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poverty or development, but rather one between chronic fragility and the consolidation of functioning, democratic state institutions.
A question of political will and leadership.
Without sufficient political will and leadership on the partof the international community, little seems possible. The appointment of former US PresidentWilliam J. Clinton as the United Nations Special Envoy for Haiti presents an opportunity to exertthis leadership and bring numerous international actors together behind a clearly defined strategy.A focused and united international community is a prerequisite for establishing a meaningful andlasting compact with the Haitian government. Firstly, a united proposal is necessary to enable theinternational community to establish transparent mechanisms of accountability with both theexecutive and parliamentary branches of the government. Furthermore, because there is nostructural authority that formally has jurisdiction over the many actors and partners involved(bilateral donors, international financial institutions,
s, development agencies and the
leadership is needed to provide that coordination and
authority for aconcerted and strategic engagement with Haiti. Finally, experience has shown that state-building isnecessary in implementing any sustainable security or development initiative. Even for a quick-impact economic security strategy, for example, the need to build the authority, legitimacy andcredibility of the Haitian state cannot be neglected. To date, there exists no formal institutionwithin the international community with the necessary political leverage and capacity to lead anintegrated and clearly defined state-building strategy. Haiti’s neighbors in the region such as the
,Canada, Brazil and other Latin American countries, are faced with the opportunity for effectiveleadership.
Haiti is fragile, but not failed.
In the last fifty years, Haitians have endured dictatorships, politicalrepression, military coups, and, at times, the absence of law and order. However, despite theviolence of its recent past, Haiti is not a failed state. Although Haiti did not experience a civil warand therefore does not present the typical profile of a post-conflict country as some Africancountries with which it is often grouped (including Somalia, Liberia, Sierra Leone), it faces anumber of similar challenges. Weak state institutions, a taxing electoral calendar and a fledglingdemocratic process based on the 1987 Constitution burden Haiti. Conflicts between Parliamentand the executive branch of government are common, as are potential overlaps in authority between the offices of the president and the prime minister. Moreover, the economic elite are highlyinfluential and have the potential to act as security spoilers to seek, keep, or maximize power,income, authority, or position. However, for all of its shortcomings, lack of cohesiveness andinstitutional frailty, the current government of President René Garcia Préval and Prime MinisterMichèle Pierre-Louis has electoral legitimacy and is attempting to communicate with politicalactors and the international community, albeit with limited success. It is important to note thatmany of the things for which the Haitian government is often criticized (corruption, lack of priority-setting, lack of institutional and technical capacity, lack of leadership), are not unique to Haiti.However, as long as the political process in the country continues to be conflict-prone andvulnerable, efforts by the international community to assist Haiti will require the participation andagreement of different sectors of Haitian society, as well as unified political leadership from thepresident and the prime minister.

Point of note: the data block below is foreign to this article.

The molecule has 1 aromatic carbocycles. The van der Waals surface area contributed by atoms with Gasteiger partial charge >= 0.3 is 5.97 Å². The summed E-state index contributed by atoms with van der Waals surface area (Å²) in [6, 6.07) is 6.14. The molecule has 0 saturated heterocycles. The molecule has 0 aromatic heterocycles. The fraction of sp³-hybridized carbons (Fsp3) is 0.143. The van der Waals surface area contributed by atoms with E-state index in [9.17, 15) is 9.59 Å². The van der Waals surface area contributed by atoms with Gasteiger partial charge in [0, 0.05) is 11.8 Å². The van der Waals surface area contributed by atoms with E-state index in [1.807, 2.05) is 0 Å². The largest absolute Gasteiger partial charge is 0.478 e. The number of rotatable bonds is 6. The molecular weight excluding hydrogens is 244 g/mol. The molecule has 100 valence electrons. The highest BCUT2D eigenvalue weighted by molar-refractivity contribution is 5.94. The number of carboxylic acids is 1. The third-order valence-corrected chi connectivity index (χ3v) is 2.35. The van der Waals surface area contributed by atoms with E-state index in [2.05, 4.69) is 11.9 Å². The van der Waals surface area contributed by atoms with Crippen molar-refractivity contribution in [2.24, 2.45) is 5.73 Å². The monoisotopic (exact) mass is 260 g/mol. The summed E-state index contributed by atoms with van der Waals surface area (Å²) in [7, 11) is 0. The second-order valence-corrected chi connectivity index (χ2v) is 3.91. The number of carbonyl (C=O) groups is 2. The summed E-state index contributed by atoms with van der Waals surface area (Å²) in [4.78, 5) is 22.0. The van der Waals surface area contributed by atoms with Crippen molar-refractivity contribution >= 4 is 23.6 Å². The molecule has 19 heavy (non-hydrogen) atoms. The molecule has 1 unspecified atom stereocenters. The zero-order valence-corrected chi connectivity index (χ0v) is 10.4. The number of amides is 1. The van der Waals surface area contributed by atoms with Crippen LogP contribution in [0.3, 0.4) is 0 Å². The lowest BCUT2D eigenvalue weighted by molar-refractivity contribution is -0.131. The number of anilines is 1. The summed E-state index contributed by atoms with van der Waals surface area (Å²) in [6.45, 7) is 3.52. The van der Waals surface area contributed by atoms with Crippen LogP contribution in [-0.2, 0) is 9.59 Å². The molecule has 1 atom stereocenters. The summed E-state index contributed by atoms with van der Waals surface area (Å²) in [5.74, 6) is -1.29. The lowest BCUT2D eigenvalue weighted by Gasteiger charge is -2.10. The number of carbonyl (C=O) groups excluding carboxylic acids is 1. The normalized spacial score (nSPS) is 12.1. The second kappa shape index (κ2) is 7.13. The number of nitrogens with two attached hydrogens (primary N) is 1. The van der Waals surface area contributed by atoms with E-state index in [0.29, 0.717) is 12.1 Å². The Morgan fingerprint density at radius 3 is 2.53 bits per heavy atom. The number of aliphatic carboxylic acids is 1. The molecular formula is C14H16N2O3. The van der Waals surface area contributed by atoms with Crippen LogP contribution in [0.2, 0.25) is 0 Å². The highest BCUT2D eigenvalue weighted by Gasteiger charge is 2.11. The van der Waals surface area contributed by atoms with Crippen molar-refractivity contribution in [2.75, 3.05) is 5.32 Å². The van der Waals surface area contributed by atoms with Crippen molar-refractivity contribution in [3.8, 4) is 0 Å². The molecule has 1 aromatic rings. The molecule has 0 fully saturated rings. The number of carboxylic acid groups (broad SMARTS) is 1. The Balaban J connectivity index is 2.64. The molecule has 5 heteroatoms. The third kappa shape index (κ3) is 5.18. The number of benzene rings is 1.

What makes Haiti a fragile state?
A number of elements contribute to the fragility of the Haitianstate, beginning with the extreme poverty that directly affects approximately eighty percent of individuals and households, particularly women and youth; the limited capacity of the governmentto provide basic public services, such as security, social protection and livelihood opportunities;and the conflicting interests and strategies among political actors and the economic elite. At thecore of Haiti’s fragility is the near absence of a social contract between the Haitian state and itscitizens. Abstract notions of state authority and legitimacy become very concrete to the averageHaitian when faced with the incapacity of the state to respond to his or her basic needs andexpectations. The lack of a social contract magnifies the ability of private interest groups – oftenthe economic and political elite to influence the political process and create conflict, further